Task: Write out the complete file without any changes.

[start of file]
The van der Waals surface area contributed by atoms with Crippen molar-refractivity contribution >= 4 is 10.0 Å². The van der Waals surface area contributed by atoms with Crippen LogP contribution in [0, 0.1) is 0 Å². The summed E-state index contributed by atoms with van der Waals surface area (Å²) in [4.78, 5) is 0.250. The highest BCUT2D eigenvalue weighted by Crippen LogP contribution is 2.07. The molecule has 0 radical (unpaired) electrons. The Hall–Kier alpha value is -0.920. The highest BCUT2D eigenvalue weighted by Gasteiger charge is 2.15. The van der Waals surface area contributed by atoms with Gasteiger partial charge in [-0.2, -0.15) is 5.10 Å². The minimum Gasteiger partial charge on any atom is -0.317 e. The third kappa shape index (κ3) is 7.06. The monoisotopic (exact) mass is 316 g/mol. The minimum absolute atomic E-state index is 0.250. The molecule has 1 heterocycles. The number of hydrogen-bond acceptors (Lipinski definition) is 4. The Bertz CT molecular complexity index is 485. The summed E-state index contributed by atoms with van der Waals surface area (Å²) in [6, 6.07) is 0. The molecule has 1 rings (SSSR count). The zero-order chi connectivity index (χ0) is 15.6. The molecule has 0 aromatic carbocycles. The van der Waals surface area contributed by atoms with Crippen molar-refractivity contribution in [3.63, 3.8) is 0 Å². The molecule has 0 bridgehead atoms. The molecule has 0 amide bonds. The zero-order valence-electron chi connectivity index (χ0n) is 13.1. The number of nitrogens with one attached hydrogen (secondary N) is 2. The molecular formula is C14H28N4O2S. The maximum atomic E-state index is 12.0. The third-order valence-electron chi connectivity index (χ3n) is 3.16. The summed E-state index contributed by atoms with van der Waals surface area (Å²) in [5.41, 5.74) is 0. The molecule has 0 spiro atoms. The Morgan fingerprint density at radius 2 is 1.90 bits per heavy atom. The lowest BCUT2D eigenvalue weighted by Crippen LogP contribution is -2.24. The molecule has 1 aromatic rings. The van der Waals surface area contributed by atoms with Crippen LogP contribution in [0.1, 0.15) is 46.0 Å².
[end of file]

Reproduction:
The van der Waals surface area contributed by atoms with Crippen molar-refractivity contribution >= 4 is 10.0 Å². The van der Waals surface area contributed by atoms with Crippen LogP contribution in [0, 0.1) is 0 Å². The summed E-state index contributed by atoms with van der Waals surface area (Å²) in [4.78, 5) is 0.250. The highest BCUT2D eigenvalue weighted by Crippen LogP contribution is 2.07. The molecule has 0 radical (unpaired) electrons. The Hall–Kier alpha value is -0.920. The highest BCUT2D eigenvalue weighted by Gasteiger charge is 2.15. The van der Waals surface area contributed by atoms with Gasteiger partial charge in [-0.2, -0.15) is 5.10 Å². The minimum Gasteiger partial charge on any atom is -0.317 e. The third kappa shape index (κ3) is 7.06. The monoisotopic (exact) mass is 316 g/mol. The minimum absolute atomic E-state index is 0.250. The molecule has 1 heterocycles. The number of hydrogen-bond acceptors (Lipinski definition) is 4. The Bertz CT molecular complexity index is 485. The summed E-state index contributed by atoms with van der Waals surface area (Å²) in [6, 6.07) is 0. The molecule has 1 rings (SSSR count). The zero-order chi connectivity index (χ0) is 15.6. The molecule has 0 aromatic carbocycles. The van der Waals surface area contributed by atoms with Crippen molar-refractivity contribution in [3.63, 3.8) is 0 Å². The molecule has 0 bridgehead atoms. The molecule has 0 amide bonds. The zero-order valence-electron chi connectivity index (χ0n) is 13.1. The number of nitrogens with one attached hydrogen (secondary N) is 2. The molecular formula is C14H28N4O2S. The maximum atomic E-state index is 12.0. The third-order valence-electron chi connectivity index (χ3n) is 3.16. The summed E-state index contributed by atoms with van der Waals surface area (Å²) in [5.41, 5.74) is 0. The molecule has 0 spiro atoms. The Morgan fingerprint density at radius 2 is 1.90 bits per heavy atom. The lowest BCUT2D eigenvalue weighted by Crippen LogP contribution is -2.24. The molecule has 1 aromatic rings. The van der Waals surface area contributed by atoms with Crippen LogP contribution in [0.1, 0.15) is 46.0 Å².